Researchers find patterns of parasitic infections in mummified remains

Studying parasites has many modern-day advantages for understanding diseases, but it can also help researchers to understand ancient cultures. By examining mummified remains from all over the world, researchers can understand how societies functioned then, and even understand daily habits and diets that live on today.

Researchers from Ewha Womans University School of Medicine, University of Ulsan, Seoul National University College of Medicine (Seoul, South Korea) and Dankook University College of Medicine (Cheonan-si, South Korea) recently published a report in The Journal of Parasitology of an ancient liver abscess caused by ectopic paragonimiasis.

Unearthed in Korea, the abscess was found within the remains of a 17th-century mummy. This mummy lived during the Joseon Dynasty (1392–1897), and the discovery helps investigators gain valuable information regarding the daily lives of people in that era. Computed tomography scans were performed on the entire mummy, leading to the discovery of a mass on the liver.

After this mass was excised and tested, researchers found ancient Paragonimus sp. eggs in the tested samples. These eggs were definitively identified as Paragonimus westermani, a type of lung fluke, which is the source of a common food-borne parasitic infection. Paragonimus sp. is regularly found today, and the incidence for disease remains high, with as many as 293.8 million people susceptible worldwide.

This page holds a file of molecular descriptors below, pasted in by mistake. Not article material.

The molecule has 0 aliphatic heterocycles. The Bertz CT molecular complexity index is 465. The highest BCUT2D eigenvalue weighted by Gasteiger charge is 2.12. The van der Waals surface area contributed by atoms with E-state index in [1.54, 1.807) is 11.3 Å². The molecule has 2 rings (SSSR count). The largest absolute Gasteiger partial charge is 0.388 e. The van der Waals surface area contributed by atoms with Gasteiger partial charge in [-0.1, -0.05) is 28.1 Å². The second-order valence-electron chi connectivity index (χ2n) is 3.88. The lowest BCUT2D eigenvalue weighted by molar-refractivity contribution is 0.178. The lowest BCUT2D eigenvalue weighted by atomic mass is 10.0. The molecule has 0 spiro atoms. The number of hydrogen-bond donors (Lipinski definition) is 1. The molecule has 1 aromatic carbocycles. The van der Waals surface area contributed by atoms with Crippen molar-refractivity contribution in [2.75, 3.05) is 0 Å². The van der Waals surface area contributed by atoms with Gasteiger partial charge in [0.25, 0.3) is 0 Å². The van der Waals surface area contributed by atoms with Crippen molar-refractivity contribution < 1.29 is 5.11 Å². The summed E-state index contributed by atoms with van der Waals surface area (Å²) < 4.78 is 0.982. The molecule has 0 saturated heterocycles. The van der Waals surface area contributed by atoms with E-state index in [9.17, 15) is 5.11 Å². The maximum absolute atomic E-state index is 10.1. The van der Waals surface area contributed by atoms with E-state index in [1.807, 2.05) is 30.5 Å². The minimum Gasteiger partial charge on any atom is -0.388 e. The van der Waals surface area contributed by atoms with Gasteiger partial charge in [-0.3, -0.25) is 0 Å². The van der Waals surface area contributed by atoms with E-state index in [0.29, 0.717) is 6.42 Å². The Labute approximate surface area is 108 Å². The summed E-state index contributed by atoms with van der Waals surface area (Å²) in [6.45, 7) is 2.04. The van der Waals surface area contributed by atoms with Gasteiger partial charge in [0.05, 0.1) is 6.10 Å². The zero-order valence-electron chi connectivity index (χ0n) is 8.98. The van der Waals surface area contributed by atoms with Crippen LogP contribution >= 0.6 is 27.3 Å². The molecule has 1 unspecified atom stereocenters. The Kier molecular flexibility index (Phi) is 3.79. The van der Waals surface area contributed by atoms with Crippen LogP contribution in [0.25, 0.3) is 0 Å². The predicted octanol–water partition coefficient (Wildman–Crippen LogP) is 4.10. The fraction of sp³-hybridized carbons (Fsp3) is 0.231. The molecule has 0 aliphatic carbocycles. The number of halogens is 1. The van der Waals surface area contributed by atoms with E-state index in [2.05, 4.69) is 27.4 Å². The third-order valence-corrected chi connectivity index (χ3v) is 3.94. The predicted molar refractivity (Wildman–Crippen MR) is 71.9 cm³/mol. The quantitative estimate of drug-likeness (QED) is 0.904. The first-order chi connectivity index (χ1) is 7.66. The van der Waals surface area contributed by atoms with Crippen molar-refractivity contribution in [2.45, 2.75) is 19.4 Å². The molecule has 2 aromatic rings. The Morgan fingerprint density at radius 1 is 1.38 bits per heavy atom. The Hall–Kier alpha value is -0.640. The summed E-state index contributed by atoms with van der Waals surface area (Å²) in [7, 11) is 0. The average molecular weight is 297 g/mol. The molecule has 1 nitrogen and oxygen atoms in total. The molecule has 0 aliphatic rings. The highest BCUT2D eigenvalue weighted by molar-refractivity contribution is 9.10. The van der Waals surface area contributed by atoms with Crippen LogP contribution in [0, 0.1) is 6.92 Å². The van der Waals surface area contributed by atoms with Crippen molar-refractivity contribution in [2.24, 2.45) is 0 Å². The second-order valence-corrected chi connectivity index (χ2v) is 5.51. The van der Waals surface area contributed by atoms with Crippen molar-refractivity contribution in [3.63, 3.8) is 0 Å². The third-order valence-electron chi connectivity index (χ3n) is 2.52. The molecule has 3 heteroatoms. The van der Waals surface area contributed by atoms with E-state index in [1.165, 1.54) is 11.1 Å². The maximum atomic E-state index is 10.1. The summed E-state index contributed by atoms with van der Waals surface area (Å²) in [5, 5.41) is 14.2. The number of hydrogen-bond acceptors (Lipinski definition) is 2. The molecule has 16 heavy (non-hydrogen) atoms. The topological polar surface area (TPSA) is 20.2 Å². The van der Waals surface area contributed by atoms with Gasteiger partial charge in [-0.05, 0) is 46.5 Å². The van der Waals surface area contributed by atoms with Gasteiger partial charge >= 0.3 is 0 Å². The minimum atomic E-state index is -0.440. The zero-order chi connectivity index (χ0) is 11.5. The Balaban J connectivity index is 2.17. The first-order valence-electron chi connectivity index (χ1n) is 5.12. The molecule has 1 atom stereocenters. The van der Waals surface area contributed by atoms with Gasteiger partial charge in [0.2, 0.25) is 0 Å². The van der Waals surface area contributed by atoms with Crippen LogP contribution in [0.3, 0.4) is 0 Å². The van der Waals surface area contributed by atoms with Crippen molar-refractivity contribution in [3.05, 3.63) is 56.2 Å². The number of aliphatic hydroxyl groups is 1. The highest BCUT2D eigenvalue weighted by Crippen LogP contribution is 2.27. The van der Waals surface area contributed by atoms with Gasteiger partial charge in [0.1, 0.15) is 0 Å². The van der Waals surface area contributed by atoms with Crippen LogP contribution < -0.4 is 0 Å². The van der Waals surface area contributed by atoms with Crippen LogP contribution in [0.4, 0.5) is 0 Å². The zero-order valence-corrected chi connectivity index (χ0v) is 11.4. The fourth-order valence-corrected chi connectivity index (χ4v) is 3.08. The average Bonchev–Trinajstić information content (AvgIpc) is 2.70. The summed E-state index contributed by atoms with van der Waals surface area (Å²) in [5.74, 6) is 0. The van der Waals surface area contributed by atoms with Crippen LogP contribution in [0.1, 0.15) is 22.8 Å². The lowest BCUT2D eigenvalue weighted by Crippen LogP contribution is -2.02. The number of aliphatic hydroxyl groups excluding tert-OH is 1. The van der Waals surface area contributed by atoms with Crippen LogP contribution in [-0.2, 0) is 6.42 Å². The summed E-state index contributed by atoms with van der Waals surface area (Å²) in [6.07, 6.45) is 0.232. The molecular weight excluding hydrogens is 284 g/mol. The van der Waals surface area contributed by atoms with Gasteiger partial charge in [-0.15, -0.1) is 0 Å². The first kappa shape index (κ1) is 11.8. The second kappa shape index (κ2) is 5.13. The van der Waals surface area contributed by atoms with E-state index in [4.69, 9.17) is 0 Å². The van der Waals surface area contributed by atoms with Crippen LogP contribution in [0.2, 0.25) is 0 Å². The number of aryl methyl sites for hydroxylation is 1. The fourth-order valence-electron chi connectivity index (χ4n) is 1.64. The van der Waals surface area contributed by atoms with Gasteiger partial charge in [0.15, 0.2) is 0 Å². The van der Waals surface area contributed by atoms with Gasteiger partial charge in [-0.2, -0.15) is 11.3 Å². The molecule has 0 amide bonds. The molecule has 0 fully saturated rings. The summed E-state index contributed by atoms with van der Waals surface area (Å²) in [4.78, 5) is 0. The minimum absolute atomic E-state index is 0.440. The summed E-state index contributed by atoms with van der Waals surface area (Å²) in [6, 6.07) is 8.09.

This finding is of particular interest because people at that time were known to ingest raw freshwater crustaceans, where this parasite is found, as either a delicacy or a medicinal remedy, and this led researchers to find a direct correlation between those habits and the eggs in the liver mass. Also, this type of liver mass is very uncommon and can assist scientists in advancing medical knowledge.

The researchers agree that “Joseon mummies are now of central importance to archaeoparasitologists seeking to uncover the parasitic infection statuses of pre-modern Korean societies. Nonetheless, additional, more detailed research is still required to fully understand the reality of parasitism in Joseon society.”


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